Beyond Singapore’s urban architecture and landscape, there lies a wonderful nostalgic history on the walls of buildings or old shophouses, many of which belong to the Peranakan community.
A very distinctive feature of these shophouses is the intricately designed tiles on the buildings, known as Peranakan tiles. The ornate beauty of these tiles has become a factor of fascination, which has led to them gaining particular favour in the local community. Incidentally, they are also becoming emblematic as a status symbol for wealthy homeowners! While the artistic detail and intricacy of these tiles are famous, the history and the origins of these tiles is a bit of a blur. Today, we dive into the finer details of this traditional decor element.
What are Peranakan tiles?
These tiles were first known as majolica tiles and were produced in Germany, Britain and Belgium. Their intricacies were greatly appreciated by the Peranakans (people of mixed Chinese and Malay/Indonesian heritage) living in Malacca and Penang in Malaysia and Singapore respectively in the early 20th century, so much so that the tiles became a distinct feature in the Peranakan community. Thereafter, they were widely known as Peranakan tiles.
If you walk down the vibrant streets of Everton Road, Blair Plain and Joo Chiat, you can see these majolica tiles on facades and the interiors of Peranakan homes. They also display intricate carving on wooden swing doors, known as pintu pagar, along with these tiles.
What are the origins of Peranakan tiles and why are they so popular in Singapore homes?
Primarily used as decorative tiles in Peranakan homes, they were used as artistic panels in porches, hallways, washstands and even courtyards. The bright decorative tiles that adorn shophouse facades, panels, courtyards and more are courtesy of those who, in the colonial times, were able to afford and popularise them.
Along with their decorative value, these tiles have made a very strong place for themselves in society. Culturally, they are a mark of the history of a community. People consider these tiles as a symbol of wealth and prosperity. Peranakan is a Malay word that means ‘locally born’. The connotation goes back to the notion that many of the Peranakans are the offspring of alliances between Malay women and Chinese traders, who often migrated to British-controlled settlements like Singapore, Malacca and Penang.
Folklore and legend state that the Chinese Ming princess, Hang Li Poh, came to Malacca with a large cortege after her marriage to Sultan Mansur Shah of Malacca. This entourage settled there and married locally; their children were called ‘Peranakan’.
How are Peranakan tiles different from other tiles?
Highly intricate and artistic designs are characteristics of Peranakan tiles as is a deep-rooted folklore history. Their cultural value and heritage for the Peranakan community is just as much as its ornamental value.
The difference between other tiles and Peranakan tiles are countless with regard to their history, origins and especially their artistic appeal. The patterns and motifs on these tiles are noteworthy. The original Peranakan tiles were made from ceramic and were carved and glazed expertly for durability. They depicted oriental motifs such as fruits, fish, birds and other creatures considered auspicious. As time passed, the motifs changed and so did the method of production. What we see today are machine-print tiles with mostly geometric design, although they still use ceramic as the base of the tile.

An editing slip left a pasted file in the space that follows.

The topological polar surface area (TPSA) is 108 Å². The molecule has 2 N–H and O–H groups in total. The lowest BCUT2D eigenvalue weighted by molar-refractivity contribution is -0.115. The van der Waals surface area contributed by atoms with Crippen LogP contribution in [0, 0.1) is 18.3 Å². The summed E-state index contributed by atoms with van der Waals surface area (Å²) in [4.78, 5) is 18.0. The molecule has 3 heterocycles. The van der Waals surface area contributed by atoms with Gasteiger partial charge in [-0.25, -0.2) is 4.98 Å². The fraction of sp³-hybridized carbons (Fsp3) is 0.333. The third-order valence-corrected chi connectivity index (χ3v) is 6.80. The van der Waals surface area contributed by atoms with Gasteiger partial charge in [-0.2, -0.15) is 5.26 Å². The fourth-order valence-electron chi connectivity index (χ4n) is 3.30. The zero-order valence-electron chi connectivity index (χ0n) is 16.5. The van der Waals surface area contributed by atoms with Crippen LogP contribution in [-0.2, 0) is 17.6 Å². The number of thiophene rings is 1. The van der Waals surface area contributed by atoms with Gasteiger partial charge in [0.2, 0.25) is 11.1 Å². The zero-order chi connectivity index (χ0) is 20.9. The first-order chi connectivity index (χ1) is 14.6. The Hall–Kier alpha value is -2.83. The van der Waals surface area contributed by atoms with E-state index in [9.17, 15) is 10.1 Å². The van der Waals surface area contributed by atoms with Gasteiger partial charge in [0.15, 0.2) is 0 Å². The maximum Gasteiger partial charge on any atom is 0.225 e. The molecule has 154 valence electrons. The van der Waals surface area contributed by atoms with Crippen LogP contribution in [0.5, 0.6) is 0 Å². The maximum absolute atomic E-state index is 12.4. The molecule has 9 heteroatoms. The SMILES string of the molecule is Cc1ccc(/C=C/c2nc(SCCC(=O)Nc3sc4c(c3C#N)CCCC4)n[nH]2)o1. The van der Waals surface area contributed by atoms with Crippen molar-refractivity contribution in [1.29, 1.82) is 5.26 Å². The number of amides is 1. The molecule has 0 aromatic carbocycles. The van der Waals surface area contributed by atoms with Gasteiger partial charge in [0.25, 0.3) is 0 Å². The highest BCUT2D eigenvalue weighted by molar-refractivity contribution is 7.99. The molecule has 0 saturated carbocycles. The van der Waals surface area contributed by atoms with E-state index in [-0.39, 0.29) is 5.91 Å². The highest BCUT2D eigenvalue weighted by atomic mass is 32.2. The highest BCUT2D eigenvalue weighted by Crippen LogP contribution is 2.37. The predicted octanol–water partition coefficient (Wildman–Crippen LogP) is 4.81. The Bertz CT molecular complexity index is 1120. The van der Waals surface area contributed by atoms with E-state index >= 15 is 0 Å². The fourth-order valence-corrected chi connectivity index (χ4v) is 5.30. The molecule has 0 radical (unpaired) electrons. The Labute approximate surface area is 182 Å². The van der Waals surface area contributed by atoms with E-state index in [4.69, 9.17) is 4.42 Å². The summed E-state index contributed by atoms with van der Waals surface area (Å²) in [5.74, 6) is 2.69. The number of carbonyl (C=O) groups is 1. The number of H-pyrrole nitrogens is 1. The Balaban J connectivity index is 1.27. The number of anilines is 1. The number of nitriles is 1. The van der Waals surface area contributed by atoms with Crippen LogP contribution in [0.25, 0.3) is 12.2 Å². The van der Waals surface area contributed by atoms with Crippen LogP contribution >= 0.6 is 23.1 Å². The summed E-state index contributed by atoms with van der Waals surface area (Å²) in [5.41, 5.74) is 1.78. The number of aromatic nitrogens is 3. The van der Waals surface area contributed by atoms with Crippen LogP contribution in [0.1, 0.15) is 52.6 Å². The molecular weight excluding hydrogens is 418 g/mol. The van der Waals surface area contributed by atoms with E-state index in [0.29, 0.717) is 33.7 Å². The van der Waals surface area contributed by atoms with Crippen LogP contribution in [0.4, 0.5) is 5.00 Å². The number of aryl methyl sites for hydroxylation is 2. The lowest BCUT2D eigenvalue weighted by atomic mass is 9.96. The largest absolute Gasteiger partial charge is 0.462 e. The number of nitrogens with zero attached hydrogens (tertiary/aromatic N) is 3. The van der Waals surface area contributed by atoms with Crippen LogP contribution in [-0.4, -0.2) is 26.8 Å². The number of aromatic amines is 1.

Ways to incorporate Peranakan tiles in your home
The sunroom in your HDB or condo is a great space to showcase the beautiful tiles as they light up under direct sunlight. They not only elevate the room with its aesthetic but also add the perfect flush of colour to your room. You can pair Peranakan floor tiles with bamboo furniture and a coffee table to create the most perfect space for leisurely reading or for lounging.
#2: Bathroom Wall
Styling your bathroom is usually about utility but that does not mean it has to be boring. You can elevate your bathroom by adding busily patterned tiles to one wall, for example, the shower stall; use the other walls to maintain the balance with lighter tones and less saturated designs. Important to note here is that these tiles are easier to clean as compared to paint.
Apart from the shower stall wall, you can also pick another bathroom wall. Forget the old-school wallpaper and get Peranakan tile designs as a vertical landscape in your bathroom. Not only do these beautiful tiles add texture and dimension but also great colour to the walls. They’re so unique and distinct in style you simply can’t go wrong with them.
#3: Kitchen Backsplash
A kitchen backsplash is one of the most important features of the space and yet the detail to designing it is always somehow minimal. So experiment a little and give your kitchen backsplash the makeover it deserves with these tiles. To create a cohesive design language, pair the tiles with a white marble kitchen island or a minimalistic countertop, making the Peranakan tiles the star of your kitchen.
If you love culturally charged architecture and design, these tiles are the best option for your home. They feature designs so intricate and attractive that the end result is unparalleled. They’re not only versatile, integrating into any space seamlessly, but also beautify the space with their variety of symbols and motifs. Peranakan tiles are undoubtedly a great addition to any part of your home, brightening up the space instantly.
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Want to know more about Singaporean designs? Read 5 Vintage Decor Ideas That Will Make You Feel Proud to be a Singaporean
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